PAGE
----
The Virtualization Room


April 12, 2007  1:39 PM

Microsoft being Microsoft

Alex Barrett Alex Barrett Profile: Alex Barrett

A couple of months ago at IDC’s Virtualization Forum in New York City, I chatted over lunch with Al Gillen, who posited that not only would Microsoft probably not be late with Viridian, code name for Windows Server Virtualization that will ship with Longhorn, but that Microsoft might actually be early! A pessimist by nature, I was skeptical.

Today, we learn once again what we all know all too well: that the best predictor of future performance is past performance. Like so many products before them, Microsoft announced today that they are pushing back the betas for not one, but two, of their virtualization offerings: Windows Server Virtualization and Virtual Server 2005 R2 SP1.

Now, Mike Neil, Microsoft’s GM for virtualization strategy, gave some pretty good excuses for the delays: 64-processor systems, I/O intensive workloads, new operating system support, etc. But the delays bring up all sorts of other questions. Is this in fact the last delay Viridian is going to face? If it does ship on time, will it include all the nifty features Microsoft has been touting? Will customers holding out for Microsoft finally give up and try out VMware or Xen? Is this delay really as bad for Microsoft virtualization as it seems to me?

You can read details of the delays here.

April 11, 2007  3:15 PM

Once upon a time, there was a VI3 migration…

Ryan Shopp Ryan Shopp Profile: Ryan Shopp

I found another blog post-worthy blog. Rightfully called “Documenting a virtualization project“, it’s pretty darn cool. Read about one company’s experience with virtualizing their servers from the start. Most recently, the author, (Martin?) reported that they company (which remains namelesS) has 75 servers virtualized at approximately a 20:1 ratio, and 25 servers to go. They seem to be doing a lot with VDI and VMware, so if that’s your forte I highly suggest becoming a frequent visitor to this blog (after ours, of course.)

Throughout the blog, he talks about migrating Oracle servers, their VDI project, their first production HA failover:

“A quite unexpected event yesterday was the very first HA failover in production.”

The day the Oracle servers froze:

“I shoudn’t be writing that all is well on the Oracle front.

“Just now two of the Oracle servers froze with database problems. The DBA tells me that they have had block corrupts which he hasn’t seen in five years of running the things.”

Then he goes on to blog about what they learned from the Oracle freeze:

“…memory settings turned out to be highly critical in relation to the performance of the VM.”

…I guess he should have been paying more attention to his SearchServerVirtualization.com Virtualization Advisor e-newsletters. ;)


April 11, 2007  2:55 PM

Virtualization bookstore

Ryan Shopp Ryan Shopp Profile: Ryan Shopp

I was surfing the virtualization blogs recently and came across a gem of a Webpage. Virtualization Daily has put together a virtualization bookstore of sorts — the books link to Amazon, but it’s a great way to get a fast glance at the books and decide what you want from there. Check out the book store here.


April 6, 2007  12:22 PM

VMware price list

Alex Barrett Alex Barrett Profile: Alex Barrett

Robin Harris of StorageMojo has procured a VMware price list, adding to his extensive collection of storage products. You can find it at:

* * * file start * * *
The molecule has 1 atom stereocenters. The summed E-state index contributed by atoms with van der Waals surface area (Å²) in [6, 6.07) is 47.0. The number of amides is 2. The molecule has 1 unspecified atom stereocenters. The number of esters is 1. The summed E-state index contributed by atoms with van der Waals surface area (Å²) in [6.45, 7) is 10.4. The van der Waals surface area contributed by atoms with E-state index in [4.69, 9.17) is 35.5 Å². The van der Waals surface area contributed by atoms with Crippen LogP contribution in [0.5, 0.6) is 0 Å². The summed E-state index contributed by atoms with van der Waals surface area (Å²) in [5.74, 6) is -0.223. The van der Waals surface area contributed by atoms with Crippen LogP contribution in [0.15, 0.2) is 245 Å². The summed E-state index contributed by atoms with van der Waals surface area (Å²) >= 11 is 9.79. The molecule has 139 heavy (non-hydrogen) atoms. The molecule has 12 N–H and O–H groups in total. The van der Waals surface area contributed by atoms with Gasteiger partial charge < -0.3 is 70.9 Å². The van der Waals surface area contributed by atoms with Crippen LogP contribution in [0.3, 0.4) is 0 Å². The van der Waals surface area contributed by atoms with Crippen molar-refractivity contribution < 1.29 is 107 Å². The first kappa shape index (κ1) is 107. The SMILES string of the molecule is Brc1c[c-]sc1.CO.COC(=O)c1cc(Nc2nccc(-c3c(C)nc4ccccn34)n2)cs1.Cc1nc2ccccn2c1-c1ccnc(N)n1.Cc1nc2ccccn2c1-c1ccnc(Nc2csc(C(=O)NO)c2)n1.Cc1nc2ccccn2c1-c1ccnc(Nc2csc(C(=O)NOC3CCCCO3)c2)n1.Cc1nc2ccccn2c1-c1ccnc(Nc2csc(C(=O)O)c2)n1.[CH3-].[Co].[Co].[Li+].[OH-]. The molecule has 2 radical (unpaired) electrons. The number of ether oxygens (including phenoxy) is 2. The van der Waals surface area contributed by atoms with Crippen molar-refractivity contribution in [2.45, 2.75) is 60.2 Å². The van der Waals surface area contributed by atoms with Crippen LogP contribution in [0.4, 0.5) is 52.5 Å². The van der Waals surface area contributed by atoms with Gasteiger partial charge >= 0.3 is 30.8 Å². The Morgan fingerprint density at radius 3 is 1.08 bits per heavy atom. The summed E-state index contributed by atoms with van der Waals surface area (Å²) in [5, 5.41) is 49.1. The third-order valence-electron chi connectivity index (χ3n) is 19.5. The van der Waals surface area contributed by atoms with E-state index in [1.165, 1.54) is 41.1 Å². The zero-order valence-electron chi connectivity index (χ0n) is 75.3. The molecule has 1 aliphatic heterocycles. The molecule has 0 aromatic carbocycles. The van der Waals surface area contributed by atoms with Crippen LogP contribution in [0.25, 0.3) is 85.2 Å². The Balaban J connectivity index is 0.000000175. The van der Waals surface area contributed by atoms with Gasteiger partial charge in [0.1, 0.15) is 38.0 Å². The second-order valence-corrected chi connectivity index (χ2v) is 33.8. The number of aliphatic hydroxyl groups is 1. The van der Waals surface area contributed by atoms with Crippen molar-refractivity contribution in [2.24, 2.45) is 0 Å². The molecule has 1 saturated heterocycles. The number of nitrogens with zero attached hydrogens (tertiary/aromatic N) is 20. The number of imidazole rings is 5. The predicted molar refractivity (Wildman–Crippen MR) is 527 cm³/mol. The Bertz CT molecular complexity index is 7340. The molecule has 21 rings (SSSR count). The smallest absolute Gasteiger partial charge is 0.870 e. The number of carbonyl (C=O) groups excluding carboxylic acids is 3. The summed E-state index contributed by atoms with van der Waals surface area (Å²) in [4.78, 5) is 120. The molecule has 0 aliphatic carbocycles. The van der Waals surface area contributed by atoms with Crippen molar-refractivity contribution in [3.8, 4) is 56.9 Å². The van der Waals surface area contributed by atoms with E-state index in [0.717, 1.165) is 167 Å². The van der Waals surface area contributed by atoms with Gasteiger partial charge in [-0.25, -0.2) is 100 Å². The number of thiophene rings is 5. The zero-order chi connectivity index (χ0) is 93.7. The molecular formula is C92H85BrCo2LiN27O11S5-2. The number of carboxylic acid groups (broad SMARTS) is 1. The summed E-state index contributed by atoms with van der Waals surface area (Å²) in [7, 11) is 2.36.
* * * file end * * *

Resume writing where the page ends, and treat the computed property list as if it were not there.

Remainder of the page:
http://storagemojo.com/?page_id=415

According to the Price List introduction, “These prices are discounted “street prices”, roughly what a corporate customer would pay.” It’s unclear to me who submitted these price lists, and how current they are, but they might be useful nevertheless.


April 6, 2007  10:09 AM

Managing VirtualCenter2 Management Service (vpxd) failures

Alex Barrett Kutz Profile: Akutz

The VirtualCenter2 management service (vpxd) is not very robust. If it cannot connect to the back-end database, the service will halt. It *should* continue to run, periodically trying to connect to the database, but this is not the case. There are also problems with the service coming up before the network when the server boots, causing the service to halt upon start. IPSec SA token mismatch/renewal issues also cause the service to halt. The vpxd service is very important — it manages DRS, collects performance statistics, and allows users to manage their VMs. This is a service that should be a lot more capable of handling foreseeable circumstances. To that end I have written a script that can be used to restart the vpxd service in case it halts or fails to start. This script can be linked to an often underutilized feature of Windows — the ability for the Service Control Manager (SCM) to restart a service upon failure.

The script is fairly basic. I will not post it in its entirety in this blog because its formatting will get munged by WordPress’ draconian style settings. You can download the script from www.lostcreations.com.

A description of the script can be found in the script’s source, “This script will attempt to start the vpxd service if it is not started. If the serivce is already started or it starts successfully the first time no further action is taken. This script can also be run upon a VCMS failure. It will notify a specified e-mail address of the failure. It will check the connection to the VCMS database. If the database connection is valid then the script will start the VCMS service. If the connection is not valid then the script will go into a loop, attempting to restart the VCMS service every specified number of minutes. This script assumes your VC database is on a SQL server. If it is not then please see www.carlprothman.net for a good reference on how to build an ADO connection string to fit your needs.”